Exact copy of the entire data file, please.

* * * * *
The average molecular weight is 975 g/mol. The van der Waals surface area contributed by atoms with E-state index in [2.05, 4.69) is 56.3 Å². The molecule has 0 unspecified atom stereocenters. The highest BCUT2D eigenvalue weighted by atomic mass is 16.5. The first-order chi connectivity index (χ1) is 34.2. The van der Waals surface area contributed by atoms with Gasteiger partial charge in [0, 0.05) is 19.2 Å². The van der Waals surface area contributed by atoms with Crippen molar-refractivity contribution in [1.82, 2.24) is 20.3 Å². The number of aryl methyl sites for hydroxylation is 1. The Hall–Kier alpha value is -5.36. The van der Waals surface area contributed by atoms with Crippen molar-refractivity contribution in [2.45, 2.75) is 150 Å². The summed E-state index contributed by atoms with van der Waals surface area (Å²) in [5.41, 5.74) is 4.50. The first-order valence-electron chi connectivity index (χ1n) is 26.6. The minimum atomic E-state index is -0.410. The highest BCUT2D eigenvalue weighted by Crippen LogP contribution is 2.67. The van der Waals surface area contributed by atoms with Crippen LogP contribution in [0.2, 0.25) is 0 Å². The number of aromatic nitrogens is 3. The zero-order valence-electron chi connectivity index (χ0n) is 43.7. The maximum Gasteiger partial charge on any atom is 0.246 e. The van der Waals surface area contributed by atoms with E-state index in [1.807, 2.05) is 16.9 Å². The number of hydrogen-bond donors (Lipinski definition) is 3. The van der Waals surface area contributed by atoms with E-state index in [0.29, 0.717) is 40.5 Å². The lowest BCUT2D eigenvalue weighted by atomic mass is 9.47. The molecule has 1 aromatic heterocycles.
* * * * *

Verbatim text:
The average molecular weight is 975 g/mol. The van der Waals surface area contributed by atoms with E-state index in [2.05, 4.69) is 56.3 Å². The molecule has 0 unspecified atom stereocenters. The highest BCUT2D eigenvalue weighted by atomic mass is 16.5. The first-order chi connectivity index (χ1) is 34.2. The van der Waals surface area contributed by atoms with Gasteiger partial charge in [0, 0.05) is 19.2 Å². The van der Waals surface area contributed by atoms with Crippen molar-refractivity contribution in [1.82, 2.24) is 20.3 Å². The number of aryl methyl sites for hydroxylation is 1. The Hall–Kier alpha value is -5.36. The van der Waals surface area contributed by atoms with Crippen molar-refractivity contribution in [2.45, 2.75) is 150 Å². The summed E-state index contributed by atoms with van der Waals surface area (Å²) in [5.41, 5.74) is 4.50. The first-order valence-electron chi connectivity index (χ1n) is 26.6. The minimum atomic E-state index is -0.410. The highest BCUT2D eigenvalue weighted by Crippen LogP contribution is 2.67. The van der Waals surface area contributed by atoms with Crippen LogP contribution in [0.2, 0.25) is 0 Å². The number of aromatic nitrogens is 3. The zero-order valence-electron chi connectivity index (χ0n) is 43.7. The maximum Gasteiger partial charge on any atom is 0.246 e. The van der Waals surface area contributed by atoms with E-state index in [1.807, 2.05) is 16.9 Å². The number of hydrogen-bond donors (Lipinski definition) is 3. The van der Waals surface area contributed by atoms with E-state index in [0.29, 0.717) is 40.5 Å². The lowest BCUT2D eigenvalue weighted by atomic mass is 9.47. The molecule has 1 aromatic heterocycles.